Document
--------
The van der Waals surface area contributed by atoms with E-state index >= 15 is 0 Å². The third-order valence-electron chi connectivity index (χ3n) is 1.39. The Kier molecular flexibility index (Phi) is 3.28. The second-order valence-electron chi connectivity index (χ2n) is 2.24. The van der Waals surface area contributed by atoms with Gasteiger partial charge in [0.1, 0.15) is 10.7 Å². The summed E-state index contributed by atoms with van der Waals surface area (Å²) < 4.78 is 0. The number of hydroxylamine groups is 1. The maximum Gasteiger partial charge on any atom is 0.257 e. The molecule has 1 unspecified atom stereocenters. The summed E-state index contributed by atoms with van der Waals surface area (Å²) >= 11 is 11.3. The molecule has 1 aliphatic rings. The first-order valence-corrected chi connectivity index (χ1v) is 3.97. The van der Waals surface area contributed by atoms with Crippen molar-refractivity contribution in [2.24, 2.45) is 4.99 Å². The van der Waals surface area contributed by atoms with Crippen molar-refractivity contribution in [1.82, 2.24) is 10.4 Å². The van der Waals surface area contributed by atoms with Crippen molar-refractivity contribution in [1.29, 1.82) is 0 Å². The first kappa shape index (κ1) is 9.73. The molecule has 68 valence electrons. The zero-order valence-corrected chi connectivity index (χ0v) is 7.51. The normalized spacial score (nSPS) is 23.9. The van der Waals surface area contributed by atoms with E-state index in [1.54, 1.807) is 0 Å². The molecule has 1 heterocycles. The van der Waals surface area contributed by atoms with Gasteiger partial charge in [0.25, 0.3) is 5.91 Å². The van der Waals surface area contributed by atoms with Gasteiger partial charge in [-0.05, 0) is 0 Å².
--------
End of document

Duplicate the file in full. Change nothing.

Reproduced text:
The van der Waals surface area contributed by atoms with E-state index >= 15 is 0 Å². The third-order valence-electron chi connectivity index (χ3n) is 1.39. The Kier molecular flexibility index (Phi) is 3.28. The second-order valence-electron chi connectivity index (χ2n) is 2.24. The van der Waals surface area contributed by atoms with Gasteiger partial charge in [0.1, 0.15) is 10.7 Å². The summed E-state index contributed by atoms with van der Waals surface area (Å²) < 4.78 is 0. The number of hydroxylamine groups is 1. The maximum Gasteiger partial charge on any atom is 0.257 e. The molecule has 1 unspecified atom stereocenters. The summed E-state index contributed by atoms with van der Waals surface area (Å²) >= 11 is 11.3. The molecule has 1 aliphatic rings. The first-order valence-corrected chi connectivity index (χ1v) is 3.97. The van der Waals surface area contributed by atoms with Crippen molar-refractivity contribution in [2.24, 2.45) is 4.99 Å². The van der Waals surface area contributed by atoms with Crippen molar-refractivity contribution in [1.82, 2.24) is 10.4 Å². The van der Waals surface area contributed by atoms with Crippen molar-refractivity contribution in [1.29, 1.82) is 0 Å². The first kappa shape index (κ1) is 9.73. The molecule has 68 valence electrons. The zero-order valence-corrected chi connectivity index (χ0v) is 7.51. The normalized spacial score (nSPS) is 23.9. The van der Waals surface area contributed by atoms with E-state index in [1.54, 1.807) is 0 Å². The molecule has 1 heterocycles. The van der Waals surface area contributed by atoms with Gasteiger partial charge in [0.25, 0.3) is 5.91 Å². The van der Waals surface area contributed by atoms with Gasteiger partial charge in [-0.05, 0) is 0 Å².